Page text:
This outspoken priest calling for help from Europe on behalf of Egypt’s Catholic Bishops is a sign of things to come. The Catholic Church will soon take the lead in pushing Europe to confront the rise of radical Islam. For more on the Catholic Church’s role in the Middle East’s future, see the article currently featured on the front page of theTrumpet.com, “The Last Crusade.”

Iran Wants to Own Both Persian Gulf and Red Sea

Iran Wants to Own Both Persian Gulf and Red Sea

ATTA KENARE/AFP/GettyImages

Tensions over Iran’s nuclear weapons program have distracted the world from Tehran’s growing naval power.

Since 2000, Iran has perceptively expanded its navy. Most recently, Fars News Agency reported that the Iranian Navy had added two light submarines and a missile warship to its fleet. This follows the addition of fast-action, short-range speedboats designed to slip in and out of shallow coastal waters surrounding the Strait of Hormuz in the Persian Gulf.

In June, Iran participated in a well-publicized joint naval exercise with Syria and Russia in the eastern Mediterranean.

Iran has traditionally been a land-based empire. So to understand Iran’s strategic plan in putting more ships in the sea, you must consider geography. In recent months, Tehran has continued to spread its influence in Libya and Ethiopia. And it appears that it has defeated Israel in the battle for influence in Eritrea.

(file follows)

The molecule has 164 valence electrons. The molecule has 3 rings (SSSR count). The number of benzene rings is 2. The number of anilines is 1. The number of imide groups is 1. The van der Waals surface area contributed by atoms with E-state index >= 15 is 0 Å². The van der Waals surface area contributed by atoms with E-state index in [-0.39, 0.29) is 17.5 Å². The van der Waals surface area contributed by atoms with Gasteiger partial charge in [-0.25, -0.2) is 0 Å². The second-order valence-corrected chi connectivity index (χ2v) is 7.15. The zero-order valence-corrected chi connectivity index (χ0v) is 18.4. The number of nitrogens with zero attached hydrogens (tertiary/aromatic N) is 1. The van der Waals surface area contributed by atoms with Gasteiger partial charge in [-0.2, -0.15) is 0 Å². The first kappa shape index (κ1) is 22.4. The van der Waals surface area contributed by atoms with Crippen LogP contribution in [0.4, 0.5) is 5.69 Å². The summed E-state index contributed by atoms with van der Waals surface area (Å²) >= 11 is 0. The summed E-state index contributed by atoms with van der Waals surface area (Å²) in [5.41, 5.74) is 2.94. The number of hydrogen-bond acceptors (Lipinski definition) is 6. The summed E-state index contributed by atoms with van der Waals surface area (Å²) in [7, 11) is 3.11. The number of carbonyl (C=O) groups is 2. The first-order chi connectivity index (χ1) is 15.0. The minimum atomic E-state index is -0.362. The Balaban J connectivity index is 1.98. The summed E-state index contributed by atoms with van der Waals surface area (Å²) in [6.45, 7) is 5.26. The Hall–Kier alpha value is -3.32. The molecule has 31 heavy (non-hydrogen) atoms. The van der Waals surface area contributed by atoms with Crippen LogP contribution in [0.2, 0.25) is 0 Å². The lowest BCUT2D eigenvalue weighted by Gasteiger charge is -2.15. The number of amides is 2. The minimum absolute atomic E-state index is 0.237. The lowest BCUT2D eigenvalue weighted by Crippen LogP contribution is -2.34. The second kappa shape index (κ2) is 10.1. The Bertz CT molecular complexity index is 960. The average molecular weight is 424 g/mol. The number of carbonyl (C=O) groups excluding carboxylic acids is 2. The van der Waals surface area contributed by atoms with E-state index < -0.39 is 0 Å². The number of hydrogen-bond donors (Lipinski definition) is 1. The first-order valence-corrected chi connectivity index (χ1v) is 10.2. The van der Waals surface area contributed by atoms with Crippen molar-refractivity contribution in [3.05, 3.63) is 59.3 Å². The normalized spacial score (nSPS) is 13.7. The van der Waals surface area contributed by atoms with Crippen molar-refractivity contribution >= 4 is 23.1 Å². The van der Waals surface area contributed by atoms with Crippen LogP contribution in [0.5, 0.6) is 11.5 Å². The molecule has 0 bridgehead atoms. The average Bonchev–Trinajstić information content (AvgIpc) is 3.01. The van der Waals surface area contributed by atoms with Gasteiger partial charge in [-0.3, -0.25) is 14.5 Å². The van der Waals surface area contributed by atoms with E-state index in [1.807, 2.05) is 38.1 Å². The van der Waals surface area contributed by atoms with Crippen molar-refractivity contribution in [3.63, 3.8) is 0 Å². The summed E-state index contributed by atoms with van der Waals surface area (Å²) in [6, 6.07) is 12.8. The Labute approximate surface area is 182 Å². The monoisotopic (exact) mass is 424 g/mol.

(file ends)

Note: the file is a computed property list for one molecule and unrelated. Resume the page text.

Control over these nations leaves Iran with the tempting and strategically crucial possibility of being able to control the southern passage of the Red Sea.

Back in April 2011, Trumpet editor in chief Gerald Flurry wrote, “[W]hy would Iran be so interested in getting some measure of control over Libya and Ethiopia? … All you need to do is get a good map of the Middle East, with the emphasis on the Mediterranean Sea and the Red Sea. Then you can see why the king of the south, or radical Islam, is so interested in an alliance with or control over these two countries (as well as Egypt and Tunisia). They are on the two seas that comprise the most important trade route in the world!”